Trongsa is a town in central Bhutan whose name means ‘new village’ in the Dzongkha language. The main bazaar of the town is a smart street of three storey white traditional houses. The rugged, mountainous landscape that surrounds the town are perfect for those seeking to reconnect with nature and momentarily forget the stress and pressure of daily life. Serenity and peace, two important features of Buddhism, pervade every corner of the region, allowing travellers to revel in their calming effects.
The first temple in Trongsa was built in 1543 by the great-grandfather of the man who unified Bhutan. The Chokhar Raptentse Dzong, also known as the Trongsa Dzong, is the largest fortress monastery in Bhutan. It was built in 1644 on a mountain spur high above the gorges of the Mangde Chhu. The complex used to be the seat of power of the Wangchuck dynasty and was enlarged several times during the 18th century. It once controlled east-west trade for centuries as the only road connecting eastern and western Bhutan passed through the courtyard of the dzong. When its massive doors were closed it would divide the country in two.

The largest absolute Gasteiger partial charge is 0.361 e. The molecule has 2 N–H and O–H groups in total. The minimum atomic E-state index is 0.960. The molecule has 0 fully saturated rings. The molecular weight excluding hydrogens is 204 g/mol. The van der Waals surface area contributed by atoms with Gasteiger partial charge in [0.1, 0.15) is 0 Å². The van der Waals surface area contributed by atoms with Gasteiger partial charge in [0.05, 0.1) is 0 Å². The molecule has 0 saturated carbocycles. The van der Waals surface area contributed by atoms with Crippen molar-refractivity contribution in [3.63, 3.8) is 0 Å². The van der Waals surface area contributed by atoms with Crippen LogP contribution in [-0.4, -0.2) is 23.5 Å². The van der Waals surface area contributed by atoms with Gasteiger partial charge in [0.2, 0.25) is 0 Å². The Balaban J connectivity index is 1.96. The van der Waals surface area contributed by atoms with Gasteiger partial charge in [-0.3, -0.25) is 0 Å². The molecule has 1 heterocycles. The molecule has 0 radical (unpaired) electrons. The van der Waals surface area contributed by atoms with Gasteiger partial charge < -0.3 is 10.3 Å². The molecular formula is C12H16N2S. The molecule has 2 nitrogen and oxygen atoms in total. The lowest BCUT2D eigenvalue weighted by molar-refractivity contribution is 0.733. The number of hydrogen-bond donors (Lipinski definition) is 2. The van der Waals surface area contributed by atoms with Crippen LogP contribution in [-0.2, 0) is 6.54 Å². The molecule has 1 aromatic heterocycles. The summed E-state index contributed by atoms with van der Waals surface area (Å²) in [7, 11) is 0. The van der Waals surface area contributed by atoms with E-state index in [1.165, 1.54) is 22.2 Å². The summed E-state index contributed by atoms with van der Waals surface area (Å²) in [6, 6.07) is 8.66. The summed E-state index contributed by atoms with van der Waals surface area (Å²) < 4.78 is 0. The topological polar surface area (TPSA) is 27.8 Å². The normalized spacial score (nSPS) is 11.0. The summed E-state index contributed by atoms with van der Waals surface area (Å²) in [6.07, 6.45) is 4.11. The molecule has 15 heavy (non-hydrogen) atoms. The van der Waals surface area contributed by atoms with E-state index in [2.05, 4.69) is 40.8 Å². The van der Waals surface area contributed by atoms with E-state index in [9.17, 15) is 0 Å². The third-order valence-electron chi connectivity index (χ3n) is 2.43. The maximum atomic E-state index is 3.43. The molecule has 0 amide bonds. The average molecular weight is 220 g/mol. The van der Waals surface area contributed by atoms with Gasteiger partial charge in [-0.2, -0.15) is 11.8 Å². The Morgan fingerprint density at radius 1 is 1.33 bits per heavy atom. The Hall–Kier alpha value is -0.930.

Trongsa Dzong is now an important administrative building housing the government of the Trongsa District but also serves as a major monastic complex with around 200 monks. The dzong is guarded from enemies by the Ta Dzong watchtower that stands higher up the mountainside. The town of Trongsa possesses regal importance as all Kings of Bhutan are first given the title of penlop (governor) of Trongsa. The first and second kings of Bhutan also ruled from the town.